Even in affluent areas, many high school graduates are not ready for college

by Grace

Even in one of the most prosperous and highly educated counties in the United States, less than half of high school graduates are ready for college.

Only 48% of Westchester County high school graduates are prepared to do college-level work.  This measure is based on students scoring “at least 75 on their English Regents exam and at least 80 on a math Regents exam”.

For my local high school, located in Westchester County, 64% of graduates are considered college ready.  This is a school district that spends about $25,000 per student each year and enjoys a student/teacher ratio of 14:1.

Using AP participation figures, US News determined that my local high school has a College Readiness Index of 44.5

On a national basis “SAT scores indicate ‘most freshmen aren’t academically prepared for college'”, so it appears this problem is not limited to high schools near me.

Are these college readiness numbers surprising?  Should they be higher, given the resources being devoted to education?  Or is it unrealistic to expect higher percentages of college-ready high school graduates, even in some of the most affluent areas of the country?

Some possible reasons for the low number of high school graduates who are prepared to do college-level work:

  1. The measures are flawed and do not give an accurate representation.
  2. Teaching and/or curriculum is mediocre, or worse.
  3. Schools do no place sufficient focus on academic goals, specifically on preparing students for college.
  4. We’re not spending enough on education.
  5. The money we spend on education is used inefficiently.
  6. No matter the demographics and despite how much a school tries, a certain percentage of high school graduates will never be ready for college work.
  7. “Kids these days.”
  8. Parents are not doing enough to support their children’s education.

I dismiss the first reason listed, having some familiarity with the New York State tests used to measure college readiness.  A high school student on the college-prep track should definitely be able to meet the scores required.  These tests are notoriously easy and/or graded on a very forgiving curve.

Achievement levels do not correlate closely with money spent on education, so I cannot see #4 being an important reason.

The rest of the listed reasons probably play some role in creating the disappointingly low college-readiness figures.  In theory, schools have the most control over remedying reasons 2, 3, and 5.  In practice, most experiments innovations that schools implement only seem to make things worse.

———

Gary Stern and Dwight Worley, “Local high school grads not up to more ambitious state goals”, The Journal News, June 23, 2014.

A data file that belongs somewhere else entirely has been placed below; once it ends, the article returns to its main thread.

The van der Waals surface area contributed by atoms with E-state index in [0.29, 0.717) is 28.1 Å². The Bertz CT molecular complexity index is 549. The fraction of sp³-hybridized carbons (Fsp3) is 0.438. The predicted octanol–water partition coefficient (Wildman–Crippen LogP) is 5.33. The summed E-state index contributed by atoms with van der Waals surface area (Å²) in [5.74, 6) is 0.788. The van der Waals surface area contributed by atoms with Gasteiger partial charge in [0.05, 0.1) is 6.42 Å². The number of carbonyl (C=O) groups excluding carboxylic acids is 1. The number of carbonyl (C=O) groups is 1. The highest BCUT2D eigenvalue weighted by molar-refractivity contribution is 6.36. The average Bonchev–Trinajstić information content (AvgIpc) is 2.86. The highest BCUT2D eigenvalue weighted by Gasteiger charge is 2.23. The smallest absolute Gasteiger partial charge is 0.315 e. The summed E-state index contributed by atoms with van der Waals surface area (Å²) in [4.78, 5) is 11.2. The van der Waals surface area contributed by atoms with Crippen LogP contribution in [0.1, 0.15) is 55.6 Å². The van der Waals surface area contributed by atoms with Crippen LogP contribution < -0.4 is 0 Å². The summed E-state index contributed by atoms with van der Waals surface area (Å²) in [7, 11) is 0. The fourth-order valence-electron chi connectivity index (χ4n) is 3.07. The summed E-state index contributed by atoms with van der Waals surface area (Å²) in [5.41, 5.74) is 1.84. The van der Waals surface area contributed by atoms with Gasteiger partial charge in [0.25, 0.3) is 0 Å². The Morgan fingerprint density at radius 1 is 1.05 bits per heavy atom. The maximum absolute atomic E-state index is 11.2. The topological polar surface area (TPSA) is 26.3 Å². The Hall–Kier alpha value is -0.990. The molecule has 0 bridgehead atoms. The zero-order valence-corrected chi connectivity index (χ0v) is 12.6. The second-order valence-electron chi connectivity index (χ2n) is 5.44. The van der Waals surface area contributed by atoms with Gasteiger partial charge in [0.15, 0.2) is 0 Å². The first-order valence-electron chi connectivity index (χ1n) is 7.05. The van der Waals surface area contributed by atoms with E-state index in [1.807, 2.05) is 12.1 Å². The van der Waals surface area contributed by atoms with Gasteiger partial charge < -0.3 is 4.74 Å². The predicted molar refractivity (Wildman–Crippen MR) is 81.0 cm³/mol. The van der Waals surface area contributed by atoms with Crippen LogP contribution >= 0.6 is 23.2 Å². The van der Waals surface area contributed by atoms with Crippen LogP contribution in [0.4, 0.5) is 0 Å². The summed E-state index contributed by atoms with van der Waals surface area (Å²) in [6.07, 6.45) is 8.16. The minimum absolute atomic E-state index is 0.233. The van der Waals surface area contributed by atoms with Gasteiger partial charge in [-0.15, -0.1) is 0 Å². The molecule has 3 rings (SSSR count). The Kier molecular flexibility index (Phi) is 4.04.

Graduation Rate Data – June 23, 2014, New York State Education Department

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5 Comments to “Even in affluent areas, many high school graduates are not ready for college”

  1. Unprepared students leads to watered down colleges. See this article from today’s NYTimes

    http://www.nytimes.com/2014/06/29/upshot/americans-think-we-have-the-worlds-best-colleges-we-dont.html?ref=opinion

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  2. Teaching at a college where about half the students come from Catholic schools, I can say Catholic education is no panacea. They write just as poorly, and are just as innumerate, as their public school peers. Personally, I think 2,3,6, and 8 are most important.

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  3. CSProf — Your comment about watered down colleges reminded me that I had meant to include this from the article:

    There has been enormous debate over the accuracy of the state’s various measures for “career and college readiness.” Many local school officials have noted, for instance, that while their students performed poorly on the state’s new Common Core-based tests for grades 3 to 8, their graduates regularly perform well at top-tier colleges.

    Essentially, the school’s defense is that those tests don’t mean much because even students who perform poorly on state tests can be successful in top-tier colleges.

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  4. 1. Their argument is anecdotal. I see kids with 450 math SATs who manage to get through the CS major, and kids with 750’s who bomb out. But I bet if I looked at large numbers of kids over time, I would see correlation between the math SAT score (and probably the verbal as well ) with performance in the CS major. There are always exceptions and anecdotes mean little.They need to correlate the tests to performance in college over a large number of kids, and that will take time of course.

    2. In NY, CC aligned tests were rolled out last year. Thus, there should be one cohort who has now completed a first year in college, after taking a CC aligned test ONCE, having not gone through the CC curriculum. From that sample, there is absolutely no way to tell the predictive capability of the new tests over time.

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  5. I think the pre-CC Regents tests are valid, and this is what the college-readiness scale is based on. I’m sure “top-tier” means top 100-200 ranked colleges, which really doesn’t mean very much. And on top of that, they don’t track post-college information so they have no way to back that up. Yes, anecdotal and a weak argument.

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